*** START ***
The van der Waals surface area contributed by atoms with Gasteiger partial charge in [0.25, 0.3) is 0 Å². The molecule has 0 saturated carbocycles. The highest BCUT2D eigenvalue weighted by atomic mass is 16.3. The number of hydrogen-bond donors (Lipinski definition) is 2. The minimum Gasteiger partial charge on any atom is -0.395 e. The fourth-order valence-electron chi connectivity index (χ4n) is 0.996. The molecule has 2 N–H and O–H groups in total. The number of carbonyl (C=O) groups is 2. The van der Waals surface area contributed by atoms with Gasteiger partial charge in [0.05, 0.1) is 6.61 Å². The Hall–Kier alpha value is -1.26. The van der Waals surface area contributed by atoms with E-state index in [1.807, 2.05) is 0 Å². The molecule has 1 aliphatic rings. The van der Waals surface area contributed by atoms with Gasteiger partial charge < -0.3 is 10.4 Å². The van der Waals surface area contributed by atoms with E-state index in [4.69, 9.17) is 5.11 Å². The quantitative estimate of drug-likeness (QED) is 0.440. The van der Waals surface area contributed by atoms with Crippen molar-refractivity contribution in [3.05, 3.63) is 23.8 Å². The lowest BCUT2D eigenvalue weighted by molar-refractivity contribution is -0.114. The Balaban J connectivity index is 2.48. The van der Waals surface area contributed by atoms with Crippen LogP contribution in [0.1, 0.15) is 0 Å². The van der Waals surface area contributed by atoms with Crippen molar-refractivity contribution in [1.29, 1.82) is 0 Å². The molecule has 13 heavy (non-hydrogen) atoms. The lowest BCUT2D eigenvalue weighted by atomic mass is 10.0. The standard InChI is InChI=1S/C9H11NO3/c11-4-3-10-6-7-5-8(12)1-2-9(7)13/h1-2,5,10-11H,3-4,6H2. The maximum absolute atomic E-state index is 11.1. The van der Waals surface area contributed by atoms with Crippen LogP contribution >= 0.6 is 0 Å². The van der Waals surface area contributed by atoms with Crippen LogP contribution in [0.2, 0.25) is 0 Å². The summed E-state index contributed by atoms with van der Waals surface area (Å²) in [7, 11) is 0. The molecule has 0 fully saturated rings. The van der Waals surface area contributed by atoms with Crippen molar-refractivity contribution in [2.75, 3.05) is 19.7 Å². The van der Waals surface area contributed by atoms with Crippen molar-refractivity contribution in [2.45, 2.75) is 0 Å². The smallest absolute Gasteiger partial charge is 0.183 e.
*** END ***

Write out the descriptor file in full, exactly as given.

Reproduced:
The van der Waals surface area contributed by atoms with Gasteiger partial charge in [0.25, 0.3) is 0 Å². The molecule has 0 saturated carbocycles. The highest BCUT2D eigenvalue weighted by atomic mass is 16.3. The number of hydrogen-bond donors (Lipinski definition) is 2. The minimum Gasteiger partial charge on any atom is -0.395 e. The fourth-order valence-electron chi connectivity index (χ4n) is 0.996. The molecule has 2 N–H and O–H groups in total. The number of carbonyl (C=O) groups is 2. The van der Waals surface area contributed by atoms with Gasteiger partial charge in [0.05, 0.1) is 6.61 Å². The Hall–Kier alpha value is -1.26. The van der Waals surface area contributed by atoms with E-state index in [1.807, 2.05) is 0 Å². The molecule has 1 aliphatic rings. The van der Waals surface area contributed by atoms with Gasteiger partial charge < -0.3 is 10.4 Å². The van der Waals surface area contributed by atoms with E-state index in [4.69, 9.17) is 5.11 Å². The quantitative estimate of drug-likeness (QED) is 0.440. The van der Waals surface area contributed by atoms with Crippen molar-refractivity contribution in [3.05, 3.63) is 23.8 Å². The lowest BCUT2D eigenvalue weighted by molar-refractivity contribution is -0.114. The Balaban J connectivity index is 2.48. The van der Waals surface area contributed by atoms with Crippen LogP contribution in [0.1, 0.15) is 0 Å². The van der Waals surface area contributed by atoms with Crippen molar-refractivity contribution in [1.29, 1.82) is 0 Å². The molecule has 13 heavy (non-hydrogen) atoms. The lowest BCUT2D eigenvalue weighted by atomic mass is 10.0. The standard InChI is InChI=1S/C9H11NO3/c11-4-3-10-6-7-5-8(12)1-2-9(7)13/h1-2,5,10-11H,3-4,6H2. The maximum absolute atomic E-state index is 11.1. The van der Waals surface area contributed by atoms with Crippen LogP contribution >= 0.6 is 0 Å². The van der Waals surface area contributed by atoms with Crippen LogP contribution in [0.2, 0.25) is 0 Å². The summed E-state index contributed by atoms with van der Waals surface area (Å²) in [7, 11) is 0. The molecule has 0 fully saturated rings. The van der Waals surface area contributed by atoms with Crippen molar-refractivity contribution in [2.75, 3.05) is 19.7 Å². The van der Waals surface area contributed by atoms with Crippen molar-refractivity contribution in [2.45, 2.75) is 0 Å². The smallest absolute Gasteiger partial charge is 0.183 e.